Lavish with praise when appropriate
Whenever your dog is showing good behavior that you want to see make sure to give him plenty of love and affection as well as a healthy treat (link to healthy treat options on Amazon) or two. This will help to reinforce positive behaviors and teach your Pomeranian the things that will get him the attention he craves.
It’s also important to take note of how much attention you may or may not be giving him. For mild cases of jealousy, it can often be cured with a dose of a little extra attention, playtime, and love.
If your pet is extremely attached to you and you tend to coddle or baby him it may cause him to view you as his and no one else’s. This could make the problem much worse and create resource guarding with you as the resource. If you think this is the problem you may want to read this article from preventive vet for some extra help and tips on how to solve it.
Know when to get help
If you feel like you have tried everything and you are still worried that your sweet canine companion may act out aggressively it’s a good idea to seek help from outside sources. (link to how to choose a dog trainer on AKC website)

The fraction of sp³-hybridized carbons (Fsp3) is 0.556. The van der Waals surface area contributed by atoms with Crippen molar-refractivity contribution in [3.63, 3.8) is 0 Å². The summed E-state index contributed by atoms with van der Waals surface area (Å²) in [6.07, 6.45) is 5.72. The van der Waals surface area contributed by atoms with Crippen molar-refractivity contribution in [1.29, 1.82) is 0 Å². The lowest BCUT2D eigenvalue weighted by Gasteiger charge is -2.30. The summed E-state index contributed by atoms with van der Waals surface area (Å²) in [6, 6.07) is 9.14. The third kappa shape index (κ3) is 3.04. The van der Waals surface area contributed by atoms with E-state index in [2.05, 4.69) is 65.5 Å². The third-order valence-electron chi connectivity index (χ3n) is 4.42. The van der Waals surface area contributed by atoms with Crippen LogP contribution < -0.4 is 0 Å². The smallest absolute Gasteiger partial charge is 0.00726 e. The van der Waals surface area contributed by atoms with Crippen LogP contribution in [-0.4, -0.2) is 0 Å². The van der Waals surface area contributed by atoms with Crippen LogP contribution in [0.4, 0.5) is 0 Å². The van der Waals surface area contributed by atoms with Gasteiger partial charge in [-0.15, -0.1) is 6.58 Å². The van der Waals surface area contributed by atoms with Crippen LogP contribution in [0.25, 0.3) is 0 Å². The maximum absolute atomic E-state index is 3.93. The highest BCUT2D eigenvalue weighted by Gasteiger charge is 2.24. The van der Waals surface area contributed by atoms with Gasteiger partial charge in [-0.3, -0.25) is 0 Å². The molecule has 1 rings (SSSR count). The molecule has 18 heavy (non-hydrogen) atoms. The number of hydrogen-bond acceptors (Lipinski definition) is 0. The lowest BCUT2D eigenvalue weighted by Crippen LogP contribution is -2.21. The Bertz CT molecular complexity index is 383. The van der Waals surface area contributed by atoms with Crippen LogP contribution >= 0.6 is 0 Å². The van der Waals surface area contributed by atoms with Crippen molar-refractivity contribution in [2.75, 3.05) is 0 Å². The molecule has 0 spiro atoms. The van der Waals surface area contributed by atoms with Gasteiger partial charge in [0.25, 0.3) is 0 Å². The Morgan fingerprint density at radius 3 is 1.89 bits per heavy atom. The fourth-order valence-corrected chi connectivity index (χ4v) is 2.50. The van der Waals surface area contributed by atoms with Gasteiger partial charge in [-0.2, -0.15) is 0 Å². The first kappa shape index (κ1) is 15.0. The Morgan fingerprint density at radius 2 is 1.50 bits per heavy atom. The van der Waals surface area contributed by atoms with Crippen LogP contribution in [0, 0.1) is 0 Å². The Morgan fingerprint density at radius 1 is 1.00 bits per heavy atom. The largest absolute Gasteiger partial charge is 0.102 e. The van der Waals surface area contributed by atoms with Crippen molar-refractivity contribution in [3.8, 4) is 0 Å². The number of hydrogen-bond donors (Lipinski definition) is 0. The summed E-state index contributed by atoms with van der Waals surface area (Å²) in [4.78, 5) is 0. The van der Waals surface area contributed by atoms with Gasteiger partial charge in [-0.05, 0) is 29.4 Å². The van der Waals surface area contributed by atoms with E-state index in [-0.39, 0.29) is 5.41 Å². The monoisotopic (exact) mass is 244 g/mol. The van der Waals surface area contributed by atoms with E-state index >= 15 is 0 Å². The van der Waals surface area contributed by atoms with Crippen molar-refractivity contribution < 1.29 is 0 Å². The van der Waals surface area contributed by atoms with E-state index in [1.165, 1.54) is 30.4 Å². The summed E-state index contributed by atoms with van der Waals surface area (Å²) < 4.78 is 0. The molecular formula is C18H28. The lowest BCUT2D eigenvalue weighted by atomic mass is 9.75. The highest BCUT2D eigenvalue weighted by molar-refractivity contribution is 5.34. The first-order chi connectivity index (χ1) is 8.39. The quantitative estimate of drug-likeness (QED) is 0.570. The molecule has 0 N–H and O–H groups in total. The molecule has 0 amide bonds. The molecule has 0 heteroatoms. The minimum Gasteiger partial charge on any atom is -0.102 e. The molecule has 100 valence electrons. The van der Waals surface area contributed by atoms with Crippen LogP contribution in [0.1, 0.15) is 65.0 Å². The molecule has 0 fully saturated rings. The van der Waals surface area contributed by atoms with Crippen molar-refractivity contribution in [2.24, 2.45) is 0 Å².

Even if you haven’t tried everything, but are feeling overwhelmed with the challenges that you are facing (being a new parent is one that comes to mind) don’t feel bad or like you are a failure for reaching out.
Asking a trusted friend or neighbor to take some time working with your pet or maybe babysitting for a few hours so you can give the attention you need to yourself and your dog is nothing to feel ashamed of. Taking care of a small dog as well as many other responsibilities can be overwhelming for a lot of people.
Even little changes like hiring a dog walker or having your little pooch go to obedience school can make a big difference.
In the end, it will be better for everyone if your dog is learning that others can give it the love and care it needs just as much as you can.
While we strive to give the most accurate and helpful information about your pet’s health that we can, this article is meant to be informational only and not medical advice. Never disregard, avoid or delay in obtaining medical advice from your veterinarian or other qualified veterinary health care provider regardless of what you have read on this site or elsewhere.